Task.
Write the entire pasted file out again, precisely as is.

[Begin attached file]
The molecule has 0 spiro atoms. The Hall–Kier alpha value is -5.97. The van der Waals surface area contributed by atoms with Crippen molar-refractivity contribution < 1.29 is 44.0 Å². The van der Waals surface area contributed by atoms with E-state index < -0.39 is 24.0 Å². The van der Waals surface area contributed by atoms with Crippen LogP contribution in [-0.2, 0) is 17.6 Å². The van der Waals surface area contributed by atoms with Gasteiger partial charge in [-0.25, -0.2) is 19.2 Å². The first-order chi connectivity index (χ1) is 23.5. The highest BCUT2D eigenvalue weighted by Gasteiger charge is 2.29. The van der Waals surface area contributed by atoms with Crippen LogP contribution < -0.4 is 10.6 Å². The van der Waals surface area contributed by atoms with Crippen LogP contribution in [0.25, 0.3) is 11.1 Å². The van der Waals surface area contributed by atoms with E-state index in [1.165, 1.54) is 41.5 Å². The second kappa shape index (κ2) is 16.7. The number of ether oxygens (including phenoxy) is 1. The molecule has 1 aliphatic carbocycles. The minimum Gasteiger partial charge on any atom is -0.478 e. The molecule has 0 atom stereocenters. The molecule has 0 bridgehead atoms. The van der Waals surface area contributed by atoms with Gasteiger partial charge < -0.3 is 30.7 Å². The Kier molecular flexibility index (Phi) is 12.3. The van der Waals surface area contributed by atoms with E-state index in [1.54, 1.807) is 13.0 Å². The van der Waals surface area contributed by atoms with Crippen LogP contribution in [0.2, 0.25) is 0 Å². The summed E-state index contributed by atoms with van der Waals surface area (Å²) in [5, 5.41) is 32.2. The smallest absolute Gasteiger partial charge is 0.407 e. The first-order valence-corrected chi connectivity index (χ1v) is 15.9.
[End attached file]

The molecule has 0 spiro atoms. The Hall–Kier alpha value is -5.97. The van der Waals surface area contributed by atoms with Crippen molar-refractivity contribution < 1.29 is 44.0 Å². The van der Waals surface area contributed by atoms with E-state index < -0.39 is 24.0 Å². The van der Waals surface area contributed by atoms with Crippen LogP contribution in [-0.2, 0) is 17.6 Å². The van der Waals surface area contributed by atoms with Gasteiger partial charge in [-0.25, -0.2) is 19.2 Å². The first-order chi connectivity index (χ1) is 23.5. The highest BCUT2D eigenvalue weighted by Gasteiger charge is 2.29. The van der Waals surface area contributed by atoms with Crippen LogP contribution < -0.4 is 10.6 Å². The van der Waals surface area contributed by atoms with Crippen LogP contribution in [0.25, 0.3) is 11.1 Å². The van der Waals surface area contributed by atoms with E-state index in [1.165, 1.54) is 41.5 Å². The second kappa shape index (κ2) is 16.7. The number of ether oxygens (including phenoxy) is 1. The molecule has 1 aliphatic carbocycles. The minimum Gasteiger partial charge on any atom is -0.478 e. The molecule has 0 atom stereocenters. The molecule has 0 bridgehead atoms. The van der Waals surface area contributed by atoms with Gasteiger partial charge < -0.3 is 30.7 Å². The Kier molecular flexibility index (Phi) is 12.3. The van der Waals surface area contributed by atoms with E-state index in [1.54, 1.807) is 13.0 Å². The van der Waals surface area contributed by atoms with Crippen LogP contribution in [0.2, 0.25) is 0 Å². The summed E-state index contributed by atoms with van der Waals surface area (Å²) in [5, 5.41) is 32.2. The smallest absolute Gasteiger partial charge is 0.407 e. The first-order valence-corrected chi connectivity index (χ1v) is 15.9.